Myanmar Panda Hotel
How has this hotel rated in the past?
- Continental Breakfast
- Meeting rooms/conference facilities
- Drycleaning onsite
- Non-smoking hotel
TravelPod Member ReviewsMyanmar Panda Hotel Yangon (Rangoon)
My impressions have dimmed over the last few months home, but I remember the Panda Hotel as being adequate. The location was out of the way but at least it was close to the National Museum and some good restaurants and a supermarket. The room was fine and the breakfast buffet had lots of choices - it was better to order your eggs if you wanted any, otherwise you end up with cold eggs. Staff were courteous and helped me when I needed to extend my stay.
This review is the subjective opinion of a TravelPod member and not of TravelPod.com.
TripAdvisor Reviews Myanmar Panda Hotel Yangon (Rangoon)
Travel Blogs from Yangon (Rangoon)
Last night I had a bit of trouble sleeping - what could it have been? But I finally did get to sleep and was up around 7 am and ready to go a bit past 8 am.
I waffled about what I would do first - the park or the train ride - thinking that the train ride might be better in the heat of the day, but ended up taking a taxi for 3000 khat …
... crossings or lights, meaning that you just have to step out. I have started waiting and then following locals across who seem to know which cars to step in front of and which ones not to! Additionally, the drivers use their horn for everything, to tell another driver they are about to cut them up and taxi drivers honk to let you know that they are free! I therefore spent the first morning thinking I was crossing the road incorrectly and this is why I was getting ...
We are now in Myanmar which used to be called Burma; we are staying tonight in Yangon which used to be called Rangoon. Confused? Well, Myanmar is a very confusing, but interesting country. The country was given its independence from Great Britain in 1948; while it was intended to become a democracy, the military generals took over power and created a very powerful ruling junta which also brought down the Burma economy, education, and health care system. The junta also replaced ...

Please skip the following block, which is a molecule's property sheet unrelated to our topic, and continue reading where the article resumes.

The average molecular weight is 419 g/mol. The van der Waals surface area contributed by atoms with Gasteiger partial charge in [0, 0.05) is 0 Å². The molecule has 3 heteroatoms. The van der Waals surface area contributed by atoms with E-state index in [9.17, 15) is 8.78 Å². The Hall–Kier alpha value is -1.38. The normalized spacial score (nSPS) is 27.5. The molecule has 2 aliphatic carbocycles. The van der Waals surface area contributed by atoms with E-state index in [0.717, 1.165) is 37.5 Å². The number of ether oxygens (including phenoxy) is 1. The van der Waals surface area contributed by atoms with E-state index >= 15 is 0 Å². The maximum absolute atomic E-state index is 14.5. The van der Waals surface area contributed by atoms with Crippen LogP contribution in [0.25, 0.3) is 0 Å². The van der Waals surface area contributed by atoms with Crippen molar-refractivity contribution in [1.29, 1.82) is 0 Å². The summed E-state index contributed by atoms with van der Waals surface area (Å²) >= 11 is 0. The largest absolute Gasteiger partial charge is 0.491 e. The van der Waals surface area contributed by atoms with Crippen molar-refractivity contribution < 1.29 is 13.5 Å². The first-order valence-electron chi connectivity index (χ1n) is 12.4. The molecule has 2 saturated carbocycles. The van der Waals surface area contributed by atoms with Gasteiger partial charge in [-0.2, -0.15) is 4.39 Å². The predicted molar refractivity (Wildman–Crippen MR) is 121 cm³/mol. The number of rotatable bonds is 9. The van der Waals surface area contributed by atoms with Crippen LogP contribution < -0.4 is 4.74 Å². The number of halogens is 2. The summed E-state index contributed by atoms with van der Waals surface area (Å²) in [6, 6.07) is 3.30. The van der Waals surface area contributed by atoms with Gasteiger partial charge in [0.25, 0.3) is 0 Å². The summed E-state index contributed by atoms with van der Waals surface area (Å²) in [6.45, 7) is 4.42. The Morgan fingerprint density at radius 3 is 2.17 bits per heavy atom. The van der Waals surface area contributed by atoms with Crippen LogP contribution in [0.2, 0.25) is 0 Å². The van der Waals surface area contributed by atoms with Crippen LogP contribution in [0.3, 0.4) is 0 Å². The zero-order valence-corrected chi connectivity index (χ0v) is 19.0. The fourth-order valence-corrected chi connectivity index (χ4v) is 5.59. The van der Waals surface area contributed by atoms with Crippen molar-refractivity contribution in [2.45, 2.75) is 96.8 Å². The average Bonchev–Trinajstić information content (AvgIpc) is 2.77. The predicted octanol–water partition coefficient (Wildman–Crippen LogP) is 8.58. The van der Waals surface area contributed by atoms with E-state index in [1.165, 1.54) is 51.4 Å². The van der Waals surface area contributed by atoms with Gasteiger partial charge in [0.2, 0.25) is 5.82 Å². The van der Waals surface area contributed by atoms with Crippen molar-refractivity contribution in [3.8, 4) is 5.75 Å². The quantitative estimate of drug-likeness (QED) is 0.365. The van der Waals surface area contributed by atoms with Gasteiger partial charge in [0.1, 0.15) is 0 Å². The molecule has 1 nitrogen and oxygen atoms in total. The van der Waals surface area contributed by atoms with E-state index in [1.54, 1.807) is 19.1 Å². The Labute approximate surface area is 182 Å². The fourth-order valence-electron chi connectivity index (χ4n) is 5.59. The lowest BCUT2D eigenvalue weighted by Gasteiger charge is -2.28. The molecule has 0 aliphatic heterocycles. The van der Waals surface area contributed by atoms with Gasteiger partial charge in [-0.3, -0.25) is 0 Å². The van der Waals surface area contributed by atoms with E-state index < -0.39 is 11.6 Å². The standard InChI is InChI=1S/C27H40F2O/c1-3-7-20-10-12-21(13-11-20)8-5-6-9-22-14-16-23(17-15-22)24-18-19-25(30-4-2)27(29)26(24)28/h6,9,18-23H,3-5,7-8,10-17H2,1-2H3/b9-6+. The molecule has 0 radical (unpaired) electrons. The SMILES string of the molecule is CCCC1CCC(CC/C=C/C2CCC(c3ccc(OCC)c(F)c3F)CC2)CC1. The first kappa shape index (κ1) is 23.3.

... him giving one to the police man who is riding on our bus, I suspect it is a form of payoff. I spend a little time exploring further down the lane and find a group of small boys eager to engage in conversation and wanting to have their picture taken. They are sitting in the dirt with absolutely nothing to play with. Getting back on the bus I look out the window and see the local well with a young man washing his hair and body using well water and a bucket to ...
... to say we give this place a miss, but we do piggy back on the locals crossing, and even wait 5 minutes so we don’t cross on our own! Crossings don’t exist and traffic lights don’t seem to be logical or be obeyed, so it’s just safety in numbers approach!!
Walking down the road chatting to May about a monk’s life and Buddism, (which plays a massive part in the majority of people’s lives here,) with impeccable timing, some shaven headed ...